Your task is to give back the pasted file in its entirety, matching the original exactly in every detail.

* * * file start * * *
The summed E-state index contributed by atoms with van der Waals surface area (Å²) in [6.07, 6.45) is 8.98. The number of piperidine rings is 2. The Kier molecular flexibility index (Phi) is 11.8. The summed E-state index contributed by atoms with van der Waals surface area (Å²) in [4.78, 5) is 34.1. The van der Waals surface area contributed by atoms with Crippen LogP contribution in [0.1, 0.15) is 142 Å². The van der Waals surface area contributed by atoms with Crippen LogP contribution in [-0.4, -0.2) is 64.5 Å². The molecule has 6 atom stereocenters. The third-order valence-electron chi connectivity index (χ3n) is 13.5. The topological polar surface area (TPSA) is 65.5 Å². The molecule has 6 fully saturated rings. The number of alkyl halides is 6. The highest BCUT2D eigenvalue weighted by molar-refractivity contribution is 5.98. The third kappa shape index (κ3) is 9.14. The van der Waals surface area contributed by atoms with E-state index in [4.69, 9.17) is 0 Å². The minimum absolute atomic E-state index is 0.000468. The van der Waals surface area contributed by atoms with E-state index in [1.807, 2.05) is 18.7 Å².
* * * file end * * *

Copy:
The summed E-state index contributed by atoms with van der Waals surface area (Å²) in [6.07, 6.45) is 8.98. The number of piperidine rings is 2. The Kier molecular flexibility index (Phi) is 11.8. The summed E-state index contributed by atoms with van der Waals surface area (Å²) in [4.78, 5) is 34.1. The van der Waals surface area contributed by atoms with Crippen LogP contribution in [0.1, 0.15) is 142 Å². The van der Waals surface area contributed by atoms with Crippen LogP contribution in [-0.4, -0.2) is 64.5 Å². The molecule has 6 atom stereocenters. The third-order valence-electron chi connectivity index (χ3n) is 13.5. The topological polar surface area (TPSA) is 65.5 Å². The molecule has 6 fully saturated rings. The number of alkyl halides is 6. The highest BCUT2D eigenvalue weighted by molar-refractivity contribution is 5.98. The third kappa shape index (κ3) is 9.14. The van der Waals surface area contributed by atoms with E-state index in [4.69, 9.17) is 0 Å². The minimum absolute atomic E-state index is 0.000468. The van der Waals surface area contributed by atoms with E-state index in [1.807, 2.05) is 18.7 Å².